EPA Puts Off Clean-up of Nuclear Dumpsite, As Lawsuits Pile Up and Activists Circle the Wagons
But before that happens, if this apocalyptic cocktail of Cold War-era nuclear byproducts and municipal toxic waste (just your garden-variety carcinogens and PCBs) continues to sit in an unlined, uncovered dump within the Missouri River floodplain, scientists say we should anticipate disaster, even if the federal government won't. You can bet that a flood will come along at some point and carry this dangerous radioactive material into municipal water supply. The site is less than a mile from the river on St. Charles Rock Road, after all. Or maybe there will be a tornado that will sweep the stuff into the air. Or perhaps an earthquake that'll force this toxic goop deeper underground and into groundwater. A lot can happen in a few billion years. The next Fukushima could be in St. Louis' backyard, warns Bob Criss, an isotopic geologist who works at Washington University in St. Louis.
--The Right to Answers (RFT's 2001 feature on a nuclear dumpsite near Weldon Spring)
--Nuclear Half-Lives (RFT's 2003 feature on the St. Louis workers charged with enriching uranium for Mallinckrodt Chemical Works during the Cold War)
Last night Criss and members of the Missouri Coalition for the Environment held a public forum on the West Lake Landfill in Bridgeton, which unlike a dozen other radioactive dumpsites scattered across St. Louis, is managed by the Environmental Protection Agency. The history of the site is complicated, rooted in the early days of the Manhattan Project (a timeline follows) and it's seen numerous stops and starts on clean-up initiatives.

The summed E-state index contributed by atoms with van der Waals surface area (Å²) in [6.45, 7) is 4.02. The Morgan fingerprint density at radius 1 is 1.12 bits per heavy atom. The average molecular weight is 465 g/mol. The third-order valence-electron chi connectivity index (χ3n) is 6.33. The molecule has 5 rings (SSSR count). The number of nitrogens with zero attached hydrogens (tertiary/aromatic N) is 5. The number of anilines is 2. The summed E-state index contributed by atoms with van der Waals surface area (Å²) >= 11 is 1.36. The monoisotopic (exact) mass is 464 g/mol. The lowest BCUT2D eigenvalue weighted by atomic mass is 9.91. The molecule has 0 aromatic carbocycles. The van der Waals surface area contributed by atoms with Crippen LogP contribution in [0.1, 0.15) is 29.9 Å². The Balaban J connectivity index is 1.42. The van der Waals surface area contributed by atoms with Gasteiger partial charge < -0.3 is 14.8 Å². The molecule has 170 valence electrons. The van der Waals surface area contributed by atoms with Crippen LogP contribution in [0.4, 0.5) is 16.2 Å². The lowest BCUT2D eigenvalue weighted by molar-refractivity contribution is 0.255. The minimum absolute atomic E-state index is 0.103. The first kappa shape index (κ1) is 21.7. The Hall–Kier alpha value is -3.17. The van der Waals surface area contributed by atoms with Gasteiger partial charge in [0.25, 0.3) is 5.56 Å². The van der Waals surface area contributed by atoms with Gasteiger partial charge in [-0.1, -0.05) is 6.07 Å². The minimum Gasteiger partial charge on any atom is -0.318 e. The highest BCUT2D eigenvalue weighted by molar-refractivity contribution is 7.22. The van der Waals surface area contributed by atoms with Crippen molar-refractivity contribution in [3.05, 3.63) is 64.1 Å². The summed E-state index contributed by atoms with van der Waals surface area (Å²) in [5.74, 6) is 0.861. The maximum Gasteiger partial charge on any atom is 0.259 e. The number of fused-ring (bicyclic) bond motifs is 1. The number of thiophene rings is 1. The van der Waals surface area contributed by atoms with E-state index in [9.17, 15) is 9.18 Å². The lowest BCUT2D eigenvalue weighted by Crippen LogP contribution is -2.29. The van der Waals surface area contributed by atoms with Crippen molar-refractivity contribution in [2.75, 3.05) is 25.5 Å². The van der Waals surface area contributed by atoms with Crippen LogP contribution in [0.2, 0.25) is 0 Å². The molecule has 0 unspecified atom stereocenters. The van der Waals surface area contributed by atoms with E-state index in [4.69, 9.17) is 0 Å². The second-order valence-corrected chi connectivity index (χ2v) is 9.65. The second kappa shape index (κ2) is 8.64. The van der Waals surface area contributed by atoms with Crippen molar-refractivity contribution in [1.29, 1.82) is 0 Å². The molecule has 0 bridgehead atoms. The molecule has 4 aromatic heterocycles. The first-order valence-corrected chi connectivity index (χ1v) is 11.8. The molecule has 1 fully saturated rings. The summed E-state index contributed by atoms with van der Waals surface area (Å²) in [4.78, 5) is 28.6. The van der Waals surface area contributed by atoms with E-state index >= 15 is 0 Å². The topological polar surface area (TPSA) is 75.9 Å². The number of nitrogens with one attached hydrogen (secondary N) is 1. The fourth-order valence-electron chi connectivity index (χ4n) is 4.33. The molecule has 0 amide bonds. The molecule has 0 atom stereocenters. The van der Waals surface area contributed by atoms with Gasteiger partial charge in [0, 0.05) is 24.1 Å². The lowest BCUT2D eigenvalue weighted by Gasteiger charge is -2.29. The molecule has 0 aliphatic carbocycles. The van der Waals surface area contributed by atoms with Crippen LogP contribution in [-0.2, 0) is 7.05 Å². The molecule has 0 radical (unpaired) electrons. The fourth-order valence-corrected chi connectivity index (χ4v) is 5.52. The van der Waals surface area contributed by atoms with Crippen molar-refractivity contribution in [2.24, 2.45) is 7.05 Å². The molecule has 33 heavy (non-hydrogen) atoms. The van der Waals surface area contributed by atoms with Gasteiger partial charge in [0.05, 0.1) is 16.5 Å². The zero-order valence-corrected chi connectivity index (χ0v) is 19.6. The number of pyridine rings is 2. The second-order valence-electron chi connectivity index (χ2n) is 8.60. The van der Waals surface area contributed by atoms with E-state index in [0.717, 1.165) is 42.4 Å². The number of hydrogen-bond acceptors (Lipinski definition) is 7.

In 1973, Cotter Corp, a Colorado-based waste management company, was tasked with getting rid of the 50,000 chemical drums of nuclear sludge that have been cast off by Mallinkrodt Chemical Corp, the St. Louis-based chemical company that enriched uranium for the federal government throughout the Cold War. A lot of that waste had been stored in dry casks near Lambert Field Airport until the site was shut down the Atomic Energy Commission (it didn't meet basic safety standards) in 1973.
Cotter trucked most of Mallinkrodt's waste out to Colorado, but for some reason 47,700 tons of soil mixed with leached barium sulfate, uranium, and thorium were illegally dumped in the West Lake Landfill at 3570 St. Charles Rock Road, an unregulated site that has never met federal standards for the storage of nuclear waste. The site is now at the center of several lawsuits, in which residents allege that improper waste management resulted in illnesses like lupus, Hodgkin's lymphoma, and various cancers (we'll have more on that tomorrow).
Environmental activist Kay Drey of University City has been trying to draw the public's attention to the site for three decades.
"I think the federal government should pay to clean this up, as they are for a dozen other sites in St. Louis. This is the federal government's responsibility," Drey said last night.